By Vikas Datta
An insidious, and unseeable, force is out there, able to strike anyone to cause sickness, and in some cases, death. The only way to stay safe is to keep away from almost everyone else -- but that is easier said than done in our urban, inter-connected, and interdependent lives.
There is widespread panic as rumours abound and the crisis brings out the best and worst in people. A description of our Covid-hit world? No, pandemics have hit us earlier too -- and are reflected in our literature.
Pandemics/plagues have been regular occurrences across human existence -- at the rate of two or three per century, but their dispersal in time and space, their varying impacts, and limitations of memory lead them to be forgotten by future generations. The Spanish flu epidemic of 1918 may be beyond the frame of current human experience, but how many can recall the Asian influenza of 1957 or the swine flu of 2009?
Works of literature, spanning from the author of the first modern best-seller to a Nobel Literature laureate and more, offer an insightful record of previous manifestations of life-changing epidemics.
Let us see some half-a-dozen odd of these, avoiding speculative thrillers about man-made virulent organisms being set loose or the genre where everyone becomes a mutant/zombie, before answering the obvious question: Why should we want to read about something we are now experiencing first-hand with all its attendant sufferings and disruptions?
Among the oldest is 14th-century Italian author Giovanni Boccaccio's 'The Decameron' (c. 1350-53), written as the lethal 'Black Death", which devastated Eurasia, was at its peak.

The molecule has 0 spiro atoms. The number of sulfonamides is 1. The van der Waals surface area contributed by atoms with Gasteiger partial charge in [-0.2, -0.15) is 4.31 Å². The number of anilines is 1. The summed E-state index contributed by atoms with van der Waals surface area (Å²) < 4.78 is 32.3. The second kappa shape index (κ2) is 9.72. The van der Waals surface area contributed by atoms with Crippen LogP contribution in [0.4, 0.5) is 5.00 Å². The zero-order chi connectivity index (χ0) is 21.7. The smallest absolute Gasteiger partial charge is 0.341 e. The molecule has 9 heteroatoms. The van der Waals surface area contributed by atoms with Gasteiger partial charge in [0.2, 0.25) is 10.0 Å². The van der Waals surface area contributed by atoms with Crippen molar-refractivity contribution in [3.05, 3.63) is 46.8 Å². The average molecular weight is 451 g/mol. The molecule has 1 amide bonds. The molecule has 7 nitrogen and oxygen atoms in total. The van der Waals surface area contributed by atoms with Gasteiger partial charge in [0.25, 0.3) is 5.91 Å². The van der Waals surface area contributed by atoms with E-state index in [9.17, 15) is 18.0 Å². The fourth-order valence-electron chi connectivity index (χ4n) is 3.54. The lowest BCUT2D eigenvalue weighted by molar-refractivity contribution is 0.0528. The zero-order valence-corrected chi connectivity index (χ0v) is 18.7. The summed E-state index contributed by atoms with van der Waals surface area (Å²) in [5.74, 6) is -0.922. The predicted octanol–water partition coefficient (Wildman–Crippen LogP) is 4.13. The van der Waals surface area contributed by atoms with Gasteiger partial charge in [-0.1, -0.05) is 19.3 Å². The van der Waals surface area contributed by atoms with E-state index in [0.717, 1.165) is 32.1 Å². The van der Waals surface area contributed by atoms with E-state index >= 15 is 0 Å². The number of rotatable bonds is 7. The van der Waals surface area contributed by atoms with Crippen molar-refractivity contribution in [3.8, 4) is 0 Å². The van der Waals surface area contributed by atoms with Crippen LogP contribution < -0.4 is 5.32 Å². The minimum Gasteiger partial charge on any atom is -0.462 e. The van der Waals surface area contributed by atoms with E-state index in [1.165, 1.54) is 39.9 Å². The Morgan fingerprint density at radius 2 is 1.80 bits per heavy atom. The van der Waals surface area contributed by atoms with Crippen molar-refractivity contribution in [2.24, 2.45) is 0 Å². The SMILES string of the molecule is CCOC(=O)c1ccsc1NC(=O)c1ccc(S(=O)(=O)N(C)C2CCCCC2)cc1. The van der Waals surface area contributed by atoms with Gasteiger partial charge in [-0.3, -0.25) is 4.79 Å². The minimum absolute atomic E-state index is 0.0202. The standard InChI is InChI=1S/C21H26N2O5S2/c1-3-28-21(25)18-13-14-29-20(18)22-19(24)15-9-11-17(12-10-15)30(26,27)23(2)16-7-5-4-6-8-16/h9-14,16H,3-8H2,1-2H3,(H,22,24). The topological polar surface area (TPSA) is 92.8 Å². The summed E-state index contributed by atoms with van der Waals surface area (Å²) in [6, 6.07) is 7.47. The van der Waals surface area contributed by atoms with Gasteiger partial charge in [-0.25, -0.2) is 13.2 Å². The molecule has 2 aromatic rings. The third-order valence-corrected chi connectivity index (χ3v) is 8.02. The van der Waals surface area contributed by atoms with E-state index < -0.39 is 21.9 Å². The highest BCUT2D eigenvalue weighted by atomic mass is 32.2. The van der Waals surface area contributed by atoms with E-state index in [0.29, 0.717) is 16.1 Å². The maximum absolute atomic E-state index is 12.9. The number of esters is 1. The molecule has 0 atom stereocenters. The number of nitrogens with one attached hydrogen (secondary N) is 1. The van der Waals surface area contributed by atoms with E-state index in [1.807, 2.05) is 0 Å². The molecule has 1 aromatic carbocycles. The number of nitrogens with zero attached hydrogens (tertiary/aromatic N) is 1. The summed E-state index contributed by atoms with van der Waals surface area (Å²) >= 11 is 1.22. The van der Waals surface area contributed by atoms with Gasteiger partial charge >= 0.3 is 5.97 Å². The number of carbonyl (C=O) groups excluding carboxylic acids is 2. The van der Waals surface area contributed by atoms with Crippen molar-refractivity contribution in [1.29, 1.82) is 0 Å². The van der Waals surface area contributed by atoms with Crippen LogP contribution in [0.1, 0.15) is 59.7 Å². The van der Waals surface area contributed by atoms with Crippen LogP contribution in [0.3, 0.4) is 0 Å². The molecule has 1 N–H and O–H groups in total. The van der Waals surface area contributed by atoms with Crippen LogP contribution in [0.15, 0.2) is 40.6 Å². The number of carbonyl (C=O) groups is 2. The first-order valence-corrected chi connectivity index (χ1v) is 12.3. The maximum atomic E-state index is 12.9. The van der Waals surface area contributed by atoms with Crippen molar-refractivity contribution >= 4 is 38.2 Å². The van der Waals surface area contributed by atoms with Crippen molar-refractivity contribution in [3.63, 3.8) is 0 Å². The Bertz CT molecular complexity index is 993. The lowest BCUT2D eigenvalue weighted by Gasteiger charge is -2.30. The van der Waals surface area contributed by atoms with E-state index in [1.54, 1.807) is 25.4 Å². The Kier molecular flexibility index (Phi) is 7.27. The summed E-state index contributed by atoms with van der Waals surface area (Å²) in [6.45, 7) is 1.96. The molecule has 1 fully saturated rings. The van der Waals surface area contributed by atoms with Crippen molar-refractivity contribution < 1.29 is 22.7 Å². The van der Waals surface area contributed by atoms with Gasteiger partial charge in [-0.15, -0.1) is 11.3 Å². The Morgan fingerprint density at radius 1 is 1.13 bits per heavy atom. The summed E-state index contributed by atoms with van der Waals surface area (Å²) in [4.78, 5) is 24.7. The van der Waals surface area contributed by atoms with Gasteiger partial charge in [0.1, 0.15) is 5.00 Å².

The narrative framework of this collection of 100-odd stories is that ten wealthy young nobles of Florence -- seven women and three men -- leave the city for a secluded villa in the countryside for two weeks, where they spend all their time telling each other these tales.
While the stories are usually of love -- romantic, tragic, and erotic, they also deal with the power of fortune, will, lust, ambition, and of clever repartees, and the characters include generous nobles, lecherous clergy, and travelling merchants.
However, one effort to steal away from the disease that doesn't go too well can be found in Edgar Allan Poe's story 'The Masque of Red Death' (1845).
First published as "'The Mask of Red Death' (1842), it tells how Prince Prospero, ruling over a plague-stricken realm, tries to avoid it by hiding in an abbey, with many other wealthy nobles, Not only that, they also hold a masquerade ball, but amid the revelry, there comes an unbidden guest, and eventually, "... Darkness and Decay and the Red Death held illimitable dominion over all".
But, the first account of living amid widespread disease is 'A Journal of the Plague Year: Being Observations or Memorials, Of the most Remarkable Occurrences, As well Publick as Private, which happened in London During the last Great Visitation In 1665' (that was how book titles ran in those days), by Daniel Defoe, known better for 'Robinson Crusoe'.